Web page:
Ambo (pl. Ambos, or Ambones), a word of Greek origin, supposed to signify a mountain or elevation; at least Innocent III so understood it, for in his work on the Mass (II.I, xxxiii), after speaking of the deacon ascending the ambo to read the Gospel, he quotes the following from Isaias (xl, 9): “Get thee up upon a high mountain, thou that bringest good tidings to Sion: lift up thy voice with strength”. And in the same connection he also alludes to Our Blessed Lord preaching from a mountain: “He went up into a mountain—and opening his mouth he taught them” (Matt., v, 1, 2). An ambo is an elevated desk or pulpit from which in the early churches and basilicas the Gospel and Epistle were chanted or read, and all kinds of communications were made to the congregation; and sometimes the bishop preached from it, as in the case of St. John Chrysostom, who, Socrates says, was accustomed to mount the ambo to address the people, in order to be more distinctly heard (Eccl. Hist., VI, v). Originally there was only one ambo in a church, placed in the nave, and provided with two flights of steps; one from the east, the side towards the altar; and the other from the west. From the eastern steps the subdeacon, with his face to the altar, read the Epistles; and from the western steps the deacon, facing the people, read the Gospels. The inconvenience of having one ambo soon became manifest, and in consequence in many churches two ambones were erected. When there were two, they were usually placed one on each side of the choir, which was separated from the nave and aisles by a low wall. An excellent example of this arrangement can still be seen in the church of St. Clement at Rome. Very often the gospel ambo was provided with a permanent candlestick; the one attached to the ambo in St. Clement’s is a marble spiral column, richly decorated with mosaic, and terminated by a capital twelve feet from the floor.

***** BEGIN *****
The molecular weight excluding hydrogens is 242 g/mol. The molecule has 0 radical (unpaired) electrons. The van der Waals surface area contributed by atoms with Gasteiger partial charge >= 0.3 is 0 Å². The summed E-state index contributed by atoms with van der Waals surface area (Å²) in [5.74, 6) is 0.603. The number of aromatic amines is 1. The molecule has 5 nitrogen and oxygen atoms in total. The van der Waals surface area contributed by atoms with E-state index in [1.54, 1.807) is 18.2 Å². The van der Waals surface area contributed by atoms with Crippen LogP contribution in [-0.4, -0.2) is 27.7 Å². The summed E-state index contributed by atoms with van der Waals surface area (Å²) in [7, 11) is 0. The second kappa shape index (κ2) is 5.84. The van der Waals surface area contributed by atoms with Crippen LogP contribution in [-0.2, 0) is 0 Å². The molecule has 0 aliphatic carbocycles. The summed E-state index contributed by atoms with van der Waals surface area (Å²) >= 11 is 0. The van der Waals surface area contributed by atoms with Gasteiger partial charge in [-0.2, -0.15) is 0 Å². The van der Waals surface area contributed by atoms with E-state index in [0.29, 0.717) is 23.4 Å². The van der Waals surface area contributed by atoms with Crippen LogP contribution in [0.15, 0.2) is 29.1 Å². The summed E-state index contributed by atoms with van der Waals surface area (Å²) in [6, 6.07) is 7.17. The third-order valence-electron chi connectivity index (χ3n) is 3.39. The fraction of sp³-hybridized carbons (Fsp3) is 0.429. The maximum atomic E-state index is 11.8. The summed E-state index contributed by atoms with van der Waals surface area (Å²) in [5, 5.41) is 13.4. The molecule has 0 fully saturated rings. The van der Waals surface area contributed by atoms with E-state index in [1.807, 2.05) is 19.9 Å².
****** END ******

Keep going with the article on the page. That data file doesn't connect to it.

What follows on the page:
Ambones are believed to have taken their origin from the raised platform from which the Jewish rabbis read the Scriptures to the people, and they were first introduced into churches during the fourth century, were in universal use by the ninth, reaching their full development and artistic beauty in the twelfth, and then gradually fell out of use, until in the fourteenth century, when they were largely superseded by pulpits. In the Ambrosian Rite (Milan) the Gospel is still read from the ambo. They were usually built of white marble, enriched with carvings, inlays of colored marbles, Cosmati and glass mosaics. The most celebrated ambo was the one erected by the Emperor Justinian in the church of Sancta Sophia at Constantinople, which is fully described by the contemporary poet, Paulus Silentiarius in his work peri ktismaton. The body of the ambo was made of various precious metals, inlaid with ivory, overlaid with plates of repouss5 silver, and further enriched with gildings and bronze. The disappearance of this magnificent example of Christian art is involved in great obscurity. It was probably intact down to the time of the taking of Constantinople by the Crusaders in 1203, when it was largely shorn of its beauty and wealth. In St. Mark’s, at Venice, there is a very peculiar ambo, of two stories; from the lower one was read the Epistle, and from the upper one the Gospel. This form was copied at a later date in what are known as “double-decker” pulpits. Very interesting examples may be seen in many of the Italian basilicas; in Ravenna there are a number of the sixth century; one of the seventh at Torcello; but the most beautiful are in the Roman churches of St. Clement, St. Mary in Cosmedin, St. Lawrence, and the Ara Coeli.